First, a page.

Arnold Schwarzenegger appears to be in a hurry. A consummate professional, the former politician is polite but firm as he sits bolt upright in a plush hotel room, while his busy entourage fills the corridor, making phone calls and checking the time.
“We’re ready, let’s go!” he barks, evidently keen to get down to the business of promoting his new revenge thriller Sabotage (in cinemas now), in which he plays the head of the DEA (Drug Enforcement Administration).
He and his team (including Sam Worthington as James ‘Monster’ Murray and Joe Manganiello as Joe ‘Grinder’ Phillips) steal a stack of cash while busting a drugs cartel, but one member betrays the others and the money disappears.
As the cartel hunts the bounty down, the suspects are whittled down in a trail of blood and gore.
“I enjoyed doing the movie because it was not a typical action movie, he’s a flawed hero,” explains Schwarzenegger, dwarfing the room with his vast bulk, his huge hands palm down on his muscle-bound legs.
“In most films I play a hero, the good guy who wipes out the bad guy – it’s very clean cut.
“But this one is a much more complex character. It’s someone who starts out as this heroic guy and is the leader of this DEA SWAT team. But as the cartel looks for revenge, they not only whack my own guys but they also wipe out my family. That’s when he decides to cross the line himself and get into this dark world.”
Schwarzenegger is not without his own flaws. In 2011 he was exposed as having fathered a son with his family’s housekeeper 14 years earlier, and he and his wife Maria Shriver (with whom he has four children) separated after 25 years of marriage.
In Sabotage, his character Breacher also has a weakness for the flesh, falling for a tough cop played by British actress Olivia Williams.
“She was fantastic, she’s a very trained actress, she’s really hot,” he says.
While he admits everybody has their weaknesses, physical fitness is not something he is prepared to compromise on, even aged 66.
“The first thing I did when I got here was work out, and the second thing was to have some good British desserts, so I gained the weight back after working out,” he adds, chuckling.
“The key thing is, no matter how old you are, you always have to work out. You always eat, you always sleep, you always do all those things. So therefore you always work out, and try to stay in shape.”
Schwarzenegger is the epitome of the American dream. The Austrian-born star harboured the ambition of moving to the US from the age of 10, and saw bodybuilding as a way in.
After winning his first Mr Universe title in London in 1967, he achieved his dream of moving to America where he continued to work as a professional bodybuilder. It wasn’t long before he’d set his sights on a movie career.
“I was told I’d never get into bodybuilding. I was told I’d never make it in the movie business. They said I was too big, they said it wouldn’t work with my accent. I never listened to them, and I went on to have a successful career. So never take no for an answer,” he says, grinning triumphantly.
His big Hollywood break was in 1982’s Conan The Barbarian, before landing the iconic role of the Terminator in James Cameron’s 1984 sci-fi thriller.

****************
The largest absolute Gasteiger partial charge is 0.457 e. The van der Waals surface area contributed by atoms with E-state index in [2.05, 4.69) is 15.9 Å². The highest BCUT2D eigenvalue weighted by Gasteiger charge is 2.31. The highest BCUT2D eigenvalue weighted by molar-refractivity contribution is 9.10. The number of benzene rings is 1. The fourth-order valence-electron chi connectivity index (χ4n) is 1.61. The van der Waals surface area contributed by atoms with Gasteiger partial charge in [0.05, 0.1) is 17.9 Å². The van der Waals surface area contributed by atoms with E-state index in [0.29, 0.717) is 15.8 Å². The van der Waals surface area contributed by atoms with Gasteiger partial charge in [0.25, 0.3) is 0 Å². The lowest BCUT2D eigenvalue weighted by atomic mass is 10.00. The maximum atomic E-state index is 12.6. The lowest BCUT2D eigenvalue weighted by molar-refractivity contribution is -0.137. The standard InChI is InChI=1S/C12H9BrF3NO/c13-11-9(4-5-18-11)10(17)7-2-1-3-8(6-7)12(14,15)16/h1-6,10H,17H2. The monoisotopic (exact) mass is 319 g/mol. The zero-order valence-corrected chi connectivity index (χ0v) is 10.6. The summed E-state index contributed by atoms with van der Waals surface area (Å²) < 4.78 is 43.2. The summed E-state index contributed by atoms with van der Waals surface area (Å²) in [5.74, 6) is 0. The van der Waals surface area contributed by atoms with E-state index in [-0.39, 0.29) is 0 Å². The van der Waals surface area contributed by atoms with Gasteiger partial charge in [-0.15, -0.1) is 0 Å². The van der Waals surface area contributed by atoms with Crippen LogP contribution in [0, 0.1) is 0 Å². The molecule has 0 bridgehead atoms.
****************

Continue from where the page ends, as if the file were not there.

He went on to star in a string of action movies, including The Running Man and Total Recall, and proved himself equally able to carry comedy in hits such as Kindergarten Cop and Junior.
In 2003, he announced he would be standing for governor of California and held the position for two terms.
“My mission was to step out of acting, become governor of California because I feel I’ve better answers in making the state a better state and a better place to live,” he explains.
“I didn’t want to be a career politician after I ran for governor – run for senate or for congress or anything like that. That’s not what my goal was when I was a kid.
“My goal was to be a bodybuilding champion, to get into movies, to play action movies, to be a leading man. Then to give back to the community as much as I can and get involved in the Special Olympics and after-school programmes, which eventually led to becoming governor of California.”
He eased himself back into film with cameos in friend Sylvester Stallone’s franchise The Expendables, and after Sabotage, he has The Expendables 3 and Terminator: Genesis to promote.
“To be a public servant, it was the greatest honour for me, the greatest pleasure, to have the trust of the people and to work on behalf of the people,” he says.
“But I always knew after that I was going to go back to acting and continue my regular job, the thing I enjoy.”
ARNIE IN ACTION
Conan The Barbarian (1982). Arnie was the perfect person to bring the comic book warrior to life.
The Terminator (1984). He made the invincible killer robot, dressed in a leather jacket and dark glasses, a cinema icon. He promised “I’ll be back” and he was, for the sequels.
Twins (1988). Arnie showed he wasn’t a one trick pony when he played Danny DeVito’s long-lost twin brother in this well-loved Eighties comedy.
True Lies (1994). Arnie proved he could be romantic as well as buff in the action romcom co-starring Jamie Lee Curtis.
Jingle All The Way (1996). After winning a legion of younger fans in Kindergarten Cop, he took on this comedy about a father’s fight to get his son a sell-out toy for his stocking